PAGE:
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Joe Faro, “chief food taster” for Tuscan Brands, pretty much grew up going to the Black Cow. After all, the restaurant has been a staple of the Newburyport waterfront for more than 20 years. So when the Black Cow moved to a new location, Faro couldn’t pass up the opportunity to open the next installment of his growing Tuscan Brands empire in the iconic building. 

Joe Faro, Photograph by Sarah Jordan McCaffery

“It’s a place I’ve always dreamt of opening a restaurant,” says Faro, who grew up in Lawrence. “I’ve always loved Newburyport. Me, my friends, and eventually my wife—we are all drawn to it.” 

The new Tuscan Sea Grill, which combines the philosophy favoring fresh-made food of the brand’s other restaurants with a seafood-heavy menu of coastal Mediterranean cuisine, is one of three restaurants that opened in Newburyport over a matter of weeks this summer—each with its own distinct vibe and philosophy. But all three share a common task: navigating the rough waters of opening in this seaside town during a pandemic. 

Linda Theth, Photograph by Tony Scarpetta

“It definitely has been a challenge,” says Linda Theth, chef/owner of Lin’s Little Kitchen, specializing in modern Laotian cuisine. “I felt it was very important to open and provide a feeling of comfort through our hospitality and our cooking—people really need it right now.”

It’s true; after months of sheltering in their homes, everyone was thrilled about a change of scenery as Massachusetts started to open back up. John Santaniello, co-owner of Vera Ristorante on Market Square, says his new spot has been doing brisk business since opening. “I’ve already had many repeat customers,” Santaniello says. “People are excited to get out and try something new.”

John Santaniello, Photograph by Tony Scarpetta

The three businesses share something in addition to opening during the fraught summer of 2020: heartfelt family connections to food. Santaniello’s family hails from Southern Italy, just outside of Naples, where his relatives still run a revered 101-year-old restaurant and pastry empire. When he was young, Santaniello spent many summers working in the family bakery, and invested many more hours last summer studying in Italy to perfect the pizza and pasta recipes that are mainstays of his new spot. 

It’s a lot to live up to. “My father is 91 years old,” Santaniello says. “He called me the night I opened and said, ‘You’d better not embarrass me.’ He was kidding…but not kidding.… You know?”

Most customers would agree that Santaniello has done his father—who hopes to visit from Florida when it’s safe—proud. Vera’s interior is sunny and inviting, dominated by a large bar and a stylish communal table, not to mention a state-of-the-art pizza oven imported from Italy. This is the New York City transplant’s fifth restaurant; among other spots, Santaniello opened the trendy Café Tabac in Manhattan. These days, he’s happy to settle in Newburyport, which reminds him of the East End of Long Island.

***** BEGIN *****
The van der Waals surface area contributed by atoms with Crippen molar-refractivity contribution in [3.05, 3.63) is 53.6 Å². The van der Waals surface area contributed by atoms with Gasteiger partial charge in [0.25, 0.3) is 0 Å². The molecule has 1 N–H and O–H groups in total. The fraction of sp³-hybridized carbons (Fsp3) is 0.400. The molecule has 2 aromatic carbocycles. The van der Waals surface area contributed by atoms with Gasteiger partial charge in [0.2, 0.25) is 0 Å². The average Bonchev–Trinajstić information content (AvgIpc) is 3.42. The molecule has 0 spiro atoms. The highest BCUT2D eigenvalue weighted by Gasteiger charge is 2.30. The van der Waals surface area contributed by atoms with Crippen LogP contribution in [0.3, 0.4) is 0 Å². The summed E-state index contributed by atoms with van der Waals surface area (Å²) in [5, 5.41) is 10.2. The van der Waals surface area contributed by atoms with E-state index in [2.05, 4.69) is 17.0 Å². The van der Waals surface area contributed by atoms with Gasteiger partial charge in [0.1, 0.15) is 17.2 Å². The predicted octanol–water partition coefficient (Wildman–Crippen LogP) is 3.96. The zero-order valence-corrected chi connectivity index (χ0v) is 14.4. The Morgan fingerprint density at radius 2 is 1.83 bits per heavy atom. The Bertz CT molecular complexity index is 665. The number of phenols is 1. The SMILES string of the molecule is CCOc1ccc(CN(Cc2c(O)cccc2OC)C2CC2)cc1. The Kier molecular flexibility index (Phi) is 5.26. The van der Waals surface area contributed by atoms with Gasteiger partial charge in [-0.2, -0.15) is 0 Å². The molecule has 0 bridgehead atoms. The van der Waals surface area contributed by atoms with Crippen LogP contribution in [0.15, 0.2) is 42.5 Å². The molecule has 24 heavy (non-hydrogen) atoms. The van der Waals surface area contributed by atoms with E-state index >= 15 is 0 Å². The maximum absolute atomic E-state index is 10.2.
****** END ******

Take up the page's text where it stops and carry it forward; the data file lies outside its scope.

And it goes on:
The menu at Vera Ristorante is overseen by chef Jeff Howe, who came up in the Columbus Restaurant Group and served as executive chef at L’Andana in Burlington. Its fare hews close to regional dishes that may not be familiar on the North Shore, like the Genovese pasta—a traditional Neapolitan dish of penne topped with a ragu of braised beef with caramelized onion and pecorino cheese. “If you go to any restaurant in Naples, you’ll see that on the menu,” Santaniello says, adding that his mother makes a great one. 

Photograph by Tony Scarpetta

At Lin’s Little Kitchen, Theth is also cooking the food of her youth—her mother immigrated from Laos in her early 20s. The chef, who most recently worked at Vida Cantina in Portsmouth, says, “I am sharing my mother’s recipes, and adding my love for local produce and New England seasons.” 

But while dishes like pho and banh mi are familiar to the North Shore from Vietnamese restaurants in the area, the Laotian versions might be a bit surprising. They call for more spice mixed right in—a lot more spice, says Theth. 

“For many items on our menu, we offer a spice level system,” she explains. “It goes from a warming spice at level one, and progressively gets spicier—rather rapidly.” Boldly order a five, the highest level, she says, and you’ll experience “a burning spice that almost gets spicier as you keep eating.”

Tuscan Sea Grill’s Faro is also the child of immigrants. His parents arrived from Sicily and founded a bakery in Haverhill, but he’s excited that the Newburyport location has encouraged him to explore further. “Our brand is evolving beyond Tuscan Kitchen,” he says. “All the activity from the marina and the boardwalk inspired us to do a spin on our traditional theme.” 

Photograph courtesy of Tuscan Brands

It also inspired them to introduce a whole new look, with the help of celebrity interior designer Taniya Nayak. “We’ve built some pretty nice-looking restaurants, but this is honestly the most beautiful restaurant we’ve ever built,” Faro says. 

Tuscan features an expansive deck as well as a wall of windows that open up to let the fresh air in, fortunate elements to have during these times. 

Working to support restaurants struggling with social distancing regulations, the town of Newburyport has allocated expanded outdoor spaces to both Vera and Lin’s, which will be especially inviting during the North Shore’s typically beautiful fall weather. “We are so fortunate with our outdoor seating,” Theth says. “It definitely draws people in. There is a great community scene here in Newburyport—whenever guests are sitting outside, they seem to always know someone walking by, and that is just a beautiful thing to watch.”,,